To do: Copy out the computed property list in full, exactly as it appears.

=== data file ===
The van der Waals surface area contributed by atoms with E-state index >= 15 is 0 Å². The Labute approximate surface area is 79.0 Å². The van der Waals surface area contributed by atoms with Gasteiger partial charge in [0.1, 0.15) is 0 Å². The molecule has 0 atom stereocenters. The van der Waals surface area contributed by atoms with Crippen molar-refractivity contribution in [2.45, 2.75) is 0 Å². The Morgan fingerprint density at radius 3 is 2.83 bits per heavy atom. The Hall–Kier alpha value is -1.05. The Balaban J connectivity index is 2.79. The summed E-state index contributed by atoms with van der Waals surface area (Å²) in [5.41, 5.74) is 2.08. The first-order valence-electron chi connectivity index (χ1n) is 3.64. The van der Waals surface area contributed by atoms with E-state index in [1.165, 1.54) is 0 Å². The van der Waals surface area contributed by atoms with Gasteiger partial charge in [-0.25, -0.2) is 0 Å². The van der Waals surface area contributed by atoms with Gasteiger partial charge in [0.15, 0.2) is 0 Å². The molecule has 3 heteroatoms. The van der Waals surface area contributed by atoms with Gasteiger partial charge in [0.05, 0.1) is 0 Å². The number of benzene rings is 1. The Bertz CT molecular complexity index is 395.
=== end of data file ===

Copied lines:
The van der Waals surface area contributed by atoms with E-state index >= 15 is 0 Å². The Labute approximate surface area is 79.0 Å². The van der Waals surface area contributed by atoms with Gasteiger partial charge in [0.1, 0.15) is 0 Å². The molecule has 0 atom stereocenters. The van der Waals surface area contributed by atoms with Crippen molar-refractivity contribution in [2.45, 2.75) is 0 Å². The Morgan fingerprint density at radius 3 is 2.83 bits per heavy atom. The Hall–Kier alpha value is -1.05. The Balaban J connectivity index is 2.79. The summed E-state index contributed by atoms with van der Waals surface area (Å²) in [5.41, 5.74) is 2.08. The first-order valence-electron chi connectivity index (χ1n) is 3.64. The van der Waals surface area contributed by atoms with E-state index in [1.165, 1.54) is 0 Å². The van der Waals surface area contributed by atoms with Gasteiger partial charge in [-0.25, -0.2) is 0 Å². The van der Waals surface area contributed by atoms with Gasteiger partial charge in [0.15, 0.2) is 0 Å². The molecule has 3 heteroatoms. The van der Waals surface area contributed by atoms with Gasteiger partial charge in [0.05, 0.1) is 0 Å². The number of benzene rings is 1. The Bertz CT molecular complexity index is 395.